Student combines her interests and creates a visual representation of Hawaii's famed Pā'ū riders

Written by: 
Kevin Brown

Perhaps one of the only exhibits of its kind in Hawai'i, the Joseph F. Smith Library currently houses a rare representation of the island’s very own Pā'ū riders, with a compilation of figurines and chronological histories depicting their origin.

Organized from the expertise of Alpha Harper, a senior from Canada studying IDS in Hawaiian culture with a minor in theatre, she said this collection reaches out to the youth in all of us.  

Harper said the collection on display near the entrance of the Pacific Island Studies Room relates to the societal changes and new traditions brought by the introduction of horses and cattle to the islands.

“I have chosen to depict a history for the Pā’ū riders of Hawai'i as the introduction to my capstone project,” Harper explained. “Working at the theatre, I worked a lot on costuming. I had to find a way to depict costuming in Hawaiian culture bringing the two areas of focus together.”

Harper said as she browsed images of Hawai'i, she was captivated by the colorful presentations of the equestrian units in parades and she had to know more.

After reflecting on her own experiences throughout the years of riding in parades on her horses, she said she needed to know the meaning behind the outfits they were wearing. She said the pictures of flowing fabrics draped over the riders and reaching on both sides of their calm horses launched her into a “search to discover the reason and history of these beautifully garbed women riding astride.”

Harper said in 1793, just five years after Captain Cook’s first and last visit, Captain George Vancouver returned to the islands. He gave five black longhorn cattle to King Kamehameha as a gift, an act which Harper said left the king astonished upon seeing the beasts. “He was certain that they were useless until convinced of their survivability with minimal human supervision,” said Harper.

Harper said King Kamehameha temporarily protected the cattle from hunters until they began to disrupt farms and gardens, at which time the King had to lift the protection for cattle.

More than 10 years later, Harper said King Kamehameha would marvel at a new addition to his islands —the horse.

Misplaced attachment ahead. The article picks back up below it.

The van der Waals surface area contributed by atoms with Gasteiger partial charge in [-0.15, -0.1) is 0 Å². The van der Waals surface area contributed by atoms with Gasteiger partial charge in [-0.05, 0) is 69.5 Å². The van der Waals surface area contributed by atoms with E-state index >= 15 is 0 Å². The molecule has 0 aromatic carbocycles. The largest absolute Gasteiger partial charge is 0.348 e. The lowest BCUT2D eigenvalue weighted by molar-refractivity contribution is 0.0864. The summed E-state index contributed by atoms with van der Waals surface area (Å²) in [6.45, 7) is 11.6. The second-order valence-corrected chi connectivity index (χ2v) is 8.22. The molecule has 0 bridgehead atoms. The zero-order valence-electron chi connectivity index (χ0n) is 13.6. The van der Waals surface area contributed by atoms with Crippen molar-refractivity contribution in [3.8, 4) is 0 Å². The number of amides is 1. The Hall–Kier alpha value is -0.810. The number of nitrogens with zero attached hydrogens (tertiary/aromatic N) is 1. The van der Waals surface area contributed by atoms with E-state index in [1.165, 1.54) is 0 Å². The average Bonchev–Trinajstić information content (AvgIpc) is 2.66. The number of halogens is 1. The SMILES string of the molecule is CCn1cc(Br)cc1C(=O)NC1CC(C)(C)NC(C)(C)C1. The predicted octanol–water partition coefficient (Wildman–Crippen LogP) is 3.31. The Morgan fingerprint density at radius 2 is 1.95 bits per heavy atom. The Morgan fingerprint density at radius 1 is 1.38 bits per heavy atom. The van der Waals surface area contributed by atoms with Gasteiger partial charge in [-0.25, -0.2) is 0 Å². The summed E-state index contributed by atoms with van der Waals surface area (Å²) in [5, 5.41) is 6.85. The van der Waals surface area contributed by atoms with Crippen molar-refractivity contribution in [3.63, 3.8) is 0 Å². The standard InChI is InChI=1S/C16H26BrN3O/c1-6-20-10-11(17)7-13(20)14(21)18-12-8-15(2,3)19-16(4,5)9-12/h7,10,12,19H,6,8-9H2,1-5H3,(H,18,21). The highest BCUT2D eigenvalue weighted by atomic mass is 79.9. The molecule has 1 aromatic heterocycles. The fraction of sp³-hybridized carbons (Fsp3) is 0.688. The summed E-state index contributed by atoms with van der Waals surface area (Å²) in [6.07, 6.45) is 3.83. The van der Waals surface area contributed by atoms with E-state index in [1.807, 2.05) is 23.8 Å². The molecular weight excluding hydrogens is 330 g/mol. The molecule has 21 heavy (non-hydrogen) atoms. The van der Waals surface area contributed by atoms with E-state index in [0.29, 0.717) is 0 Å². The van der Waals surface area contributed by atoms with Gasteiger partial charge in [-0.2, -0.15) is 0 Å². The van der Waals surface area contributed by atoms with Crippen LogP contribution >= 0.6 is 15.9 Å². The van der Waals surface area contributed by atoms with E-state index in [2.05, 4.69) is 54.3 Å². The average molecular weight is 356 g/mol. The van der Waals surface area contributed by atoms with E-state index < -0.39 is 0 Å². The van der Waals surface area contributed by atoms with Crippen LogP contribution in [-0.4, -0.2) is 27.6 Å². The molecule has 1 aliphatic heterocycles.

According to the exhibit, “Captain Richard J. Clevel introduced horses to Hawai'i in 1803. It is said Kamehameha was impassive and emotionless on his first sighting of a horse.

“Western sailors began riding the horses along the beaches to demonstrate their capabilities. Hawaiian men and women quickly took to riding the magnificent animals.” Thus, began the tradition of the Pā’ū riders created by Royal Family nobility. 

Harper stated, “The Hawaiian women especially enjoyed riding [horses]. It was custom for ladies to ride in carriages, not on horses, so it was implied that they would sit sideways, just for travel purposes.”

Harper said there were no roads for carriages at that time. 

“The women didn’t have riding pants,” said Harper, “so they had to come up with their own ideas.” She said in order for Hawaiian women to arrive at events without getting dirt on their clothes, they would have to use large amounts of fabric, elaborately covering their dresses and wrapping their feet before placing them in the stirrups. 

The Pā’ū riders, all of whom are women, can be easily recognized today as some of the most lavish participants in the annual Kamehameha Day Parade in Honolulu.

“They get them ready to ride. It takes a large team of people, and then they do their hair. The last thing to get done is the wrap. They bring it through the legs and then they keep folding it back.”

Harper said each Pā’ū rider wears up to 12 yards of fabric in the parade, of which a big portion hangs down the side of the horse. 

A standard procession of riders has a presiding queen with her unit, followed by unit princesses and their respected attendants representing the eight Hawaiian Islands.

According to, the process to become a queen of the riders requires time and experience, where prospective queens should ideally represent every island throughout the years in the parade. 

In an interview with the 2013 queen, Roxanne Kalilimoku, by Midweek Magazine, Kalilimoku reflected, “This experience is not just for me. It’s for the community at large to embrace as a way to perpetuate our culture.

“We have to keep this custom alive because the parade is the biggest showcase of tradition we have in Hawai'i.”

With Harper’s love and knowledge of horses and Polynesian history, her exhibit is also a way for the community to appreciate Hawaiian culture.

Harper said this display will continue to be showcased in the Joseph F. Smith Library, but she has plans to expand the project and move it to another location in the future.

Date Published: 
Monday, October 16, 2017
Last Edited: 
Monday, October 16, 2017

NOTE: This article's online publication was delayed because it was featured in the Oct. 2017 print issue.